After two consecutive years of substantial gifts to the Silicon Valley Community Foundation (SVCF) by Mark Zuckerberg & Priscilla Chan (hereafter, Z&C), many were ready to announce a new wave of philanthropy where the wealthy put their resources to use more quickly than the traditional private foundation route. As I discussed at the time, there is much still to be known about their gifts to determine the extent of the departure from tradition. In recent weeks, however, the pendulum appears to have shifted the other way, with Mark Benioff dismissing gifts by Z&C as little more than a tax writeoff.

While I still contend that time will tell how transformative the Z&C approach is, some early data is suggestive of their gifts being very similar to gifts to a private foundation (and further away from a standard public charity or even the average donor advised fund).

Consider the spectrum of possibilities: at one end is the expectation that all donations are immediately put to use, while at the other is the Benioff contention that the donations are not being put to use at all. The question is where in this spectrum do the Z&C gifts lie?

The short answer is we don't yet know. But, that won't stop me from making a few educated guesses based on available data.

Here are 3 benchmarks to consider:
1. What do private foundations payout on average?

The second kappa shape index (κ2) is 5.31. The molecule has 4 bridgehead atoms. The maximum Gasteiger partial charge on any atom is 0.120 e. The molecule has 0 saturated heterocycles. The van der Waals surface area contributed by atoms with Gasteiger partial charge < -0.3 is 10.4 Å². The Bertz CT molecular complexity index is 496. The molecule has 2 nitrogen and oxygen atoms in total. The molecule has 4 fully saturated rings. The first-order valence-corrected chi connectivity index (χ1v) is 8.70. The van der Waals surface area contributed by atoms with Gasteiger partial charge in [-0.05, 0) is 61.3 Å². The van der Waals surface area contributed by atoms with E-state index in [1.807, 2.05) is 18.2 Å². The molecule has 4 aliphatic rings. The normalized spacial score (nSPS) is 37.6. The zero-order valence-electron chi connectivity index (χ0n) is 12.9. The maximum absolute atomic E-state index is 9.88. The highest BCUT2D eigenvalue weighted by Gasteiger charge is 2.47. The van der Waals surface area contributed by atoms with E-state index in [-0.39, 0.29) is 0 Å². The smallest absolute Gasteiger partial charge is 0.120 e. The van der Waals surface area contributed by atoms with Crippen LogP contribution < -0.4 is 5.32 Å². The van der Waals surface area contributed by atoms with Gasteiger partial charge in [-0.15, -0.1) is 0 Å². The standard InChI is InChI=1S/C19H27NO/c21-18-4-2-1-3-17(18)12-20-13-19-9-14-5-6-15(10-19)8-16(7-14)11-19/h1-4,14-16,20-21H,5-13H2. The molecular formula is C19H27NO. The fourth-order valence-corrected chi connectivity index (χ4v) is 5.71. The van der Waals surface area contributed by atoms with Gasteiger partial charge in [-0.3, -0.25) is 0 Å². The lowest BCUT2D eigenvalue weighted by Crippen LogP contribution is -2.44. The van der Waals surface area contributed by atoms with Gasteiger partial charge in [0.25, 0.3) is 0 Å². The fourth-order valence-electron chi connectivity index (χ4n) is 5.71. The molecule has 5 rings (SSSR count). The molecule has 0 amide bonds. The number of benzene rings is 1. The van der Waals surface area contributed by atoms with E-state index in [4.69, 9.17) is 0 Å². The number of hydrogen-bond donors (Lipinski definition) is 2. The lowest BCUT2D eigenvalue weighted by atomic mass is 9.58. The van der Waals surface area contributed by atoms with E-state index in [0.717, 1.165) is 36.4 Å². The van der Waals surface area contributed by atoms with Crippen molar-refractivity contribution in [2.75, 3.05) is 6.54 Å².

2. What do other donor advised funds (DAFs) payout on average?
3. What does the SVCF payout on average absent the Z&C gifts?

The next figure compares the 2013 payout rate at SVCF with the three benchmarks.


The figure suggests that the Z&C gifts have pushed SVCF away from the higher DAF payouts to behave more like a private foundation in terms of payout rates. And, as long as we're doing back-of-the-envelope calculations, one can even try to roughly infer the specific payout rate of the Z&C gifts in 2013. Take the average SVCF payout rate from 2008-2012 and apply it to the other assets under management in 2013 (approx. $2.728 bil). Compare that figure ($344 mil) to the actual payouts ($367 mil) to get an estimate of Z&C-related payouts ($23 mil) -- this represents about 2.4% of the value of the Z&C gift given at the end of 2012, a relatively low payout rate.

Taken together, the early evidence suggests that the new philanthropy ushered in by Z&C is much like the old philanthropy. But, as more information arrives on the evolution of grants and approaches of SVCF and its funds, much more can be said.

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Now, the fine print on the data:
1. The private foundation average (mean) comes from the most recent year of foundation payout data (2009) from the Foundation Center.
2. The DAF average comes from the Nonprofit Trust's 2013 Donor Advised Fund Report.
3. The SVCF payout figures come from the grants to assets under management (at year end) derived from their annual financial reports. The 2012 assets under management was reduced by the estimated amount of the Z&C gift since that gift was made at year-end and not available as a grant.
4. The estimated SVCF payout figure from 2013 is derived from their 2013 factsheet, with the 2013 assets again adjusted by the estimated amount of the Z&C gift at year-end.